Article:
Modern Jazz Giant, Roy Hargrove, Dead at 49
The Soulquarian trumpeter was an unscalable influence on jazz, soul, and hip-hop.
Roy Hargrove, a genius of jazz, a bridge to its r&b and hip-hop futures, has passed away. He was 49-years-old.
According to NPR, Hargrove’s manager, Larry Clothier, confirmed the cause of death was cardiac arrest, though he had been hospitalized for issues related to kidney function and had spent years on dialysis.
A young Texan trumpeter with the pedigree of Dallas’ esteemed Booker T. Washington High School (where he studied with lifetime collaborator, Erykah Badu,) Hargrove showed early flashes of brilliance. Sparks bright enough to be hand-picked for mentorship by Wynton Marsalis. After a short stint at Berklee College of Music, Hargrove submitted himself to New York’s jazz gauntlet. He’d quicky conquer and ultimately cement himself as centerpiece to a renaissance that existed flush at the crossroads of hip-hop and r&b, where sampling was growing to its most sophisticated point yet, revealing a deep reverence for the same jazz giants Hargrove and his generation considered grail.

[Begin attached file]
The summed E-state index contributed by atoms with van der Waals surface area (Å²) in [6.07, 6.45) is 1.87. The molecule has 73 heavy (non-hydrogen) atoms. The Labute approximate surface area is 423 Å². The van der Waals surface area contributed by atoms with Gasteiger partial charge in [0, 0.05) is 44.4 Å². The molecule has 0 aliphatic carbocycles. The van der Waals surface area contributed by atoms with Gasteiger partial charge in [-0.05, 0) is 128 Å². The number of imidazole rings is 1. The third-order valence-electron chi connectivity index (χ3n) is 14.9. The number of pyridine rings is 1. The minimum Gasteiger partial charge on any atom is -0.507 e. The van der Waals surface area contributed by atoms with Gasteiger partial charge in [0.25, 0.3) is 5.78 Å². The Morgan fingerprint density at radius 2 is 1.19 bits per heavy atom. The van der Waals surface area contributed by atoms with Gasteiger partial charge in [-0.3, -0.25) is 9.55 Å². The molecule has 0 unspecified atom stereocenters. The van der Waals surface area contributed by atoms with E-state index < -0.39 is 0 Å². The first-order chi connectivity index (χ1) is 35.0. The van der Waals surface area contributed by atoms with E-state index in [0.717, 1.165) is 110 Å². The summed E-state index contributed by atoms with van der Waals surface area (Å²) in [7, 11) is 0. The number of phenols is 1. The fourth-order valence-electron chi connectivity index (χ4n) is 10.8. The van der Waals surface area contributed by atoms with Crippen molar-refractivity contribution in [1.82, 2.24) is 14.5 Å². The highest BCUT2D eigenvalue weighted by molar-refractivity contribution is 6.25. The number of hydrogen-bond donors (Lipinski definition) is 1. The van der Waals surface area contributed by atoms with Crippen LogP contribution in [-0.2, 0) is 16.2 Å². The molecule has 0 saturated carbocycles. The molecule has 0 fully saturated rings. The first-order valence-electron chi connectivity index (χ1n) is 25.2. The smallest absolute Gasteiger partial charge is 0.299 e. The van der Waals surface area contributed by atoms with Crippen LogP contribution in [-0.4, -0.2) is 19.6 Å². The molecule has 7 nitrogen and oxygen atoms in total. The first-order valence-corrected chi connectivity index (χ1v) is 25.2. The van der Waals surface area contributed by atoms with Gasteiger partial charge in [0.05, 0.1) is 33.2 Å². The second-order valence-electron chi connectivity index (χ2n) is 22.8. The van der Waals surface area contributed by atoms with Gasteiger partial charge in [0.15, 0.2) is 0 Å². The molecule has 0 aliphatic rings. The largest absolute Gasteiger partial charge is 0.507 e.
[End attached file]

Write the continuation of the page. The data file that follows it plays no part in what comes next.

By the close of the ’90s — now a crucial and Grammy-toting pillar to the Soulquarian sound booming from the Electric Lady institution — Hargrove was a permanent fixture in another vanguard, providing the soulful horn suites to classics of the era, including D’Angelo’s Voodoo, Erykah Badu’s Mama’s Gun, and Common’s Like Water For Chocolate. He’d go on to earn another Grammy with Herbie Hancock in 2002, and remain the gold standard for jazz and damn-near any genre approaching it with respect and grace. His own group, The RH Factor, defined a subsequent era in jazz across two albums and an EP, as it reached the hip-hop singularity. “The one man horn section” in Questlove’s head, as the drummer put it in a remembrance of his fellow Soulquarian on Instagram earlier today.
Our hearts are with his family.